Now that the Oscars have signaled more or less, the end of the awards season I would like to list a few scores which either didn’t appear in any nomination lists or if they did, didn’t get the gong they deserved. It was a strange year for scores in as much as it started so slow and then [as always I guess] they came in their droves at the end of the year. Comedy scores were many and there was so much good stuff in the endless TV scores on offer.
I have waxed lyrically about some of these scores in the Reviews section of this blog and played tracks from all scores on my Filmic radio show on Radio Nowhere so if you have some time on your hands and a comfy seat check out some of these brilliant scores which didn’t get the attention they deserved.
In no particular order:-
Ant Man – Christophe Beck
The Man From Uncle – Daniel Pemberton
The Fantastic Four – Marco Beltrami & Philip Glass
Aesino’s Inocentes – Pablo Cervantes
Broken Horses – John Debney
Desert Dancer – Benjamin Wallfisch
Far From The Madding Crowd – Craig Armstrong
Lost Rover – Johnny Jewell
A Little Chaos – Peter Gregson
Listen Up Philip – Keegan DeWitt
Ex Machina – Ben Salisbury & Geoff Barrow
The Duke of Burgundy – Cat’s Eye’s
Gold Coast – Johan Caroe & Lasse Martinussen & Angelo Badalameti
It’s not surprising that Ryan Gosling’s favourite film is East of Eden. Gosling himself tends to play disassociated characters, they watch more than talk. After working with directors such as Nicolas Winding Refn [Only God Forgives] Derek Cianofrance [Beyond The Pines & Blue Valentine], both of whom have contemporary vision – it’s no wonder he wants to use his influences and write and direct. His first film Lost River has received mixed reviews but I am intrigued by it and it’s soundtrack by Johnny Jewell who did the scores to Bronson and Drive.
The film is about a teenager who discovers a road which leads to to secret underwater town whilst his mother is swept into a dark underworld. The genre for the film is Drama and Fantasy and Jewell’s sound wall definitely caters for both.
It opens with a song called Tell Me sung by Irish actress Saoirse Ronan who is also in the film. She sings it in the style of Lana Del Ray and it does sound little like the song Big Eyes. This is followed by Yes [Love Theme] by electronic band Chromatics which Jewell is a member of.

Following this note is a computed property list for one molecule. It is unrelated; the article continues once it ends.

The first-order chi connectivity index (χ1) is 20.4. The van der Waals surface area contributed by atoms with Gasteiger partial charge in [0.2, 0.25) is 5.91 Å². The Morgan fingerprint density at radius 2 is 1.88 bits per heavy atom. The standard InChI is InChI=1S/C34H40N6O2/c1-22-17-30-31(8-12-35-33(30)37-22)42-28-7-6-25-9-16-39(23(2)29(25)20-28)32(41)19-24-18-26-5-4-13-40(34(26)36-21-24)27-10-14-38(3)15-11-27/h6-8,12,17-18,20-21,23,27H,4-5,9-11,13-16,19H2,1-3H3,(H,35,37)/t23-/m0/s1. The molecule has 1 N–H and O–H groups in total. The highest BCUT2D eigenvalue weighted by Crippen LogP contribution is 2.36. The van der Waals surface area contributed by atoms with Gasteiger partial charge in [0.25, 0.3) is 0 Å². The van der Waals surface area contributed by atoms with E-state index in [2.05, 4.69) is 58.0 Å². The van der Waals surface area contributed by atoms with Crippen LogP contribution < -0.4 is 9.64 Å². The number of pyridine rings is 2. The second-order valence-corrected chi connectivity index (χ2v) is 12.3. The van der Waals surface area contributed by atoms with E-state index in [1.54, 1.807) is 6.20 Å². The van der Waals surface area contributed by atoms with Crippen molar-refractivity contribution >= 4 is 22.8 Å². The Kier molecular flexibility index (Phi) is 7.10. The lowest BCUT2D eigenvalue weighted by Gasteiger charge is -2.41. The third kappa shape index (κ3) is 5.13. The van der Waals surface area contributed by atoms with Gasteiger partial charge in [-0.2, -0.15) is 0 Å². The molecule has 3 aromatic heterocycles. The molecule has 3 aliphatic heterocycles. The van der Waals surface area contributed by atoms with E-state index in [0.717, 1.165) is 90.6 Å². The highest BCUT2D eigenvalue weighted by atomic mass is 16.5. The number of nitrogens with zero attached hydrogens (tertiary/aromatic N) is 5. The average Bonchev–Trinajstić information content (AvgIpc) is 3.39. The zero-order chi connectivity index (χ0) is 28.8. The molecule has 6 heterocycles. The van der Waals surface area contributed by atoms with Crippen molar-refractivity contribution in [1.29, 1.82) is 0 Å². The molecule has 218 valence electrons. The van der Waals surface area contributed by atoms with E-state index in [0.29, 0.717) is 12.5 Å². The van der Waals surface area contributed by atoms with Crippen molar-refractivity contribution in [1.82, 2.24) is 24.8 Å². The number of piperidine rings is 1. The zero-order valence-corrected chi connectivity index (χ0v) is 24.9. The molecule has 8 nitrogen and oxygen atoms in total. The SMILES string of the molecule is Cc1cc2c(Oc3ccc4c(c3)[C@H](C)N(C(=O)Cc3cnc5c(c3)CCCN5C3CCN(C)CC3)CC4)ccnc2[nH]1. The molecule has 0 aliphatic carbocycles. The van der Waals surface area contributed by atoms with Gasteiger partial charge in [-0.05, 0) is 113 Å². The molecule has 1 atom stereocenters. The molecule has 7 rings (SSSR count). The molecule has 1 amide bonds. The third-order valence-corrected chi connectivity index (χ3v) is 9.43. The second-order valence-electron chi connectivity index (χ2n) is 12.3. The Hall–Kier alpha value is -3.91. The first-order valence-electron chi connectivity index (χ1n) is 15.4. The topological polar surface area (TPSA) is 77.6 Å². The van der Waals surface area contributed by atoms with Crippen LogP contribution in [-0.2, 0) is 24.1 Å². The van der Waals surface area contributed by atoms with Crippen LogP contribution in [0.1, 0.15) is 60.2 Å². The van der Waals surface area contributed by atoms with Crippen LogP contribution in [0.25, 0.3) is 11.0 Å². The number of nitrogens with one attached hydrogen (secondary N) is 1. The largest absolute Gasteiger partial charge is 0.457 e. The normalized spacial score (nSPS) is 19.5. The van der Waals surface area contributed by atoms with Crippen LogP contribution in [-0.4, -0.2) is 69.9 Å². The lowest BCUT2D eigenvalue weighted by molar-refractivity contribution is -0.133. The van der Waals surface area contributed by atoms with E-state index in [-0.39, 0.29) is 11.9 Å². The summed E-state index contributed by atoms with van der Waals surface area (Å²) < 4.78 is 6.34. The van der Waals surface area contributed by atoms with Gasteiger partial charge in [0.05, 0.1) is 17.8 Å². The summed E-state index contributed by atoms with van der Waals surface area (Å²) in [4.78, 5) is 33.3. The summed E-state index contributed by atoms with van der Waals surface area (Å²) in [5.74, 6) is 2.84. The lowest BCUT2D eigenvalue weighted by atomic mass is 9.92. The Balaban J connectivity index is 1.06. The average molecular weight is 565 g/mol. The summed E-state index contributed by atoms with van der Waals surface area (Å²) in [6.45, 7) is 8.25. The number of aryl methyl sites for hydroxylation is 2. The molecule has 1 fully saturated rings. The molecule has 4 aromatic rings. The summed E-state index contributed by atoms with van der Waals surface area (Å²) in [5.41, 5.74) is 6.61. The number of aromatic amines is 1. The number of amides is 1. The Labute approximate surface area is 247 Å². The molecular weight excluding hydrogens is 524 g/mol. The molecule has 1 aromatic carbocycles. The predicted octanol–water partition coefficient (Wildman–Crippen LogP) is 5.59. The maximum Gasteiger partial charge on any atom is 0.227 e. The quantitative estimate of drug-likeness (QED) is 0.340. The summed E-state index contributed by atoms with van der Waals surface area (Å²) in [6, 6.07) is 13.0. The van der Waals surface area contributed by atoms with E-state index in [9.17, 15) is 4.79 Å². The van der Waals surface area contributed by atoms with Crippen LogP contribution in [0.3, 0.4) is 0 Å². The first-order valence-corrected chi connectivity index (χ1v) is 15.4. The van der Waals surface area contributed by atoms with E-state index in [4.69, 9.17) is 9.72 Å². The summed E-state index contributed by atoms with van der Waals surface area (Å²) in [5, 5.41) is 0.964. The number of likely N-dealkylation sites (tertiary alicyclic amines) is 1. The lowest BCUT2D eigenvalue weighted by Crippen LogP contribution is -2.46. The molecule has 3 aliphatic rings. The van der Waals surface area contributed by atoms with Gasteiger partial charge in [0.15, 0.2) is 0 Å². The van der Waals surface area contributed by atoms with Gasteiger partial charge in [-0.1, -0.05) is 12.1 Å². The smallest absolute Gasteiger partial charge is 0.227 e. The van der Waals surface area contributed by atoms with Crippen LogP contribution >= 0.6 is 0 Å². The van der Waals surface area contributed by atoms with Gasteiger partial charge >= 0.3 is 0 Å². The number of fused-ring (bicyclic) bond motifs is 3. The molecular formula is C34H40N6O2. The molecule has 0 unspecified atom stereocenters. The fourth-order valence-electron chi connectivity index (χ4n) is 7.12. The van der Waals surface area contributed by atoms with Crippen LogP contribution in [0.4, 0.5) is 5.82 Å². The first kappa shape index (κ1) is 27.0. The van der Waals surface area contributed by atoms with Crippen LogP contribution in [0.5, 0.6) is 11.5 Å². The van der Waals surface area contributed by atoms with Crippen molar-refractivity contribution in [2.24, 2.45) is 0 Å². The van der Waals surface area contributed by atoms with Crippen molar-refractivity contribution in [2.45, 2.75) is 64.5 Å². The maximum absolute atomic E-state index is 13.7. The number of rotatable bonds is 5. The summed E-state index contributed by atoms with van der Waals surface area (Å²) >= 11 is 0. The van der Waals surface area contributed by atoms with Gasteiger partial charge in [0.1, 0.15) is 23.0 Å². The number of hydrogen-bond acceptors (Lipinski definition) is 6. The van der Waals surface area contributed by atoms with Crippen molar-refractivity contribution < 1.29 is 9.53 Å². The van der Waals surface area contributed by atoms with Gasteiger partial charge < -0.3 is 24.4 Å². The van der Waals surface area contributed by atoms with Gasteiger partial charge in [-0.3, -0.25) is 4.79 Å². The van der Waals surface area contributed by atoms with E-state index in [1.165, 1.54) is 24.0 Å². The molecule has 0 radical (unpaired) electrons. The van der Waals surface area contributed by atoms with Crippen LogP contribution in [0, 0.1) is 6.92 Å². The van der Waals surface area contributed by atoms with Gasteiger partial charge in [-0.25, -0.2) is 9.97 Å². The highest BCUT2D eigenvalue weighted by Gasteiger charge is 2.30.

Jewell’s first track is echo’s which is quite slow and beautiful but with a subtle dark undertone. Back to another song this time sung by one of the film’s actors Ben Mendelsohn. Cool Water is sang a little off-key but with feeling which adds to the weirdness creeping into the score. The Dead Zone begins with a dark note glissando which lays flat for a while, percussion then heightens the feeling that you’re drifting. At 6 minutes 47 seconds long the track doesn’t chill as much as puts you somewhere else and you’re just going along with it. Strange I know but then this whole score is wonderfully strange.
The Chromatics sing a very wispy version of Blue Moon. Carousel includes what sounds like pipes and a school bell to create another listenable oddity. If instrumental singles were released like they were a few years ago then Chromatic’s Yes [Symmetry Remix] would be a contender for the top spot. Spellbound does chill with it’s dull throb in the background and long held notes, there is a sound like the wind and another bell punctuates this almost silent track.
The cue Death is sparse but eerie and Franky’s Theme has a 3 note percussion rift running it through it with a distant drum and very little else except a low electronic hum underneath. It makes you feel as if you are inside your own dream desperately trying to get out. All this ends with the ambient Yes [Lullaby from Lost River], a melodic childlike theme.
With soundbites from the film this is quite a long soundtrack but the more I listened to it the further I wanted to explore it. It’s enigmatic and it pulls you in but you do end up feeling that you don’t necessarily have a better understanding of the film itself by listening to it’s score. It’s not a soundtrack I will listen to over and over again but it deserves attention for the strange and other-worldly atmosphere Jewell has successfully created.
1. Tell Me (Featuring Saoirse Ronan) – Johnny Jewel
2. Yes (Love Theme From Lost River) – Chromatics
3. Shell Game – Glass Candy
4. Echoes – Johnny Jewel
5. The Big Bad Wolf (Featuring Rob Zabrecky) – Johnny Jewel
6. Cool Water (Featuring Ben Mendelsohn) – Johnny Jewel
7. Deep Purple – Billy Ward & His Dominoes
8. Bullytown (Featuring Matt Smith) – Johnny Jewel
9. The Dead Zone – Johnny Jewel
10. Blue Moon – Chromatics
11. A Bloody Good Time (Featuring Eva Mendes & Landyn Stewart) – Johnny Jewel
12. Behind The Mask – Desire
13. Underwater – Johnny Jewel
14. Barnum’s Steam Calliope (Featuring Matt Smith) – Sunset Four
15. Carousel – Johnny Jewel
16. Hope – Johnny Jewel
17. Yes (Symmetry Remix) – Chromatics
18. Deep Purple (Featuring Mary Dugan) – Larry Clinton
19. The Goddess Of Gore (Featuring Rob Zabrecky) – Johnny Jewel
20. Moliendo Café – Lucho Gatica
21. Echoes (Reprise) – Johnny Jewel
22. Ascension – Johnny Jewel
25. Tell Me (Jukebox Version) – Johnny Jewel
26. Slow Motion – Johnny Jewel
23. Spellbound – Johnny Jewel
24. Burning Houses (Featuring Reda Kateb) – Johnny Jewel
27. Communion (Featuring Rob Zabrecky) – Johnny Jewel
28. Carousel Pt. 2 – Johnny Jewel
29. Wandering – Johnny Jewel
30. Deep Purple (Reprise) – Larry Clinton
31. Reunion – Johnny Jewel
32. Death – Johnny Jewel
33. Rat, Face, & Bully (Featuring Saoirse Ronan & Matt Smith) – Johnny Jewel
34. Candlelight Burns – Johnny Jewel
35. Fossil Fuels – Johnny Jewel
36. Franky’s Theme – Johnny Jewel
37. Yes (Lullaby From Lost River) – Chromatics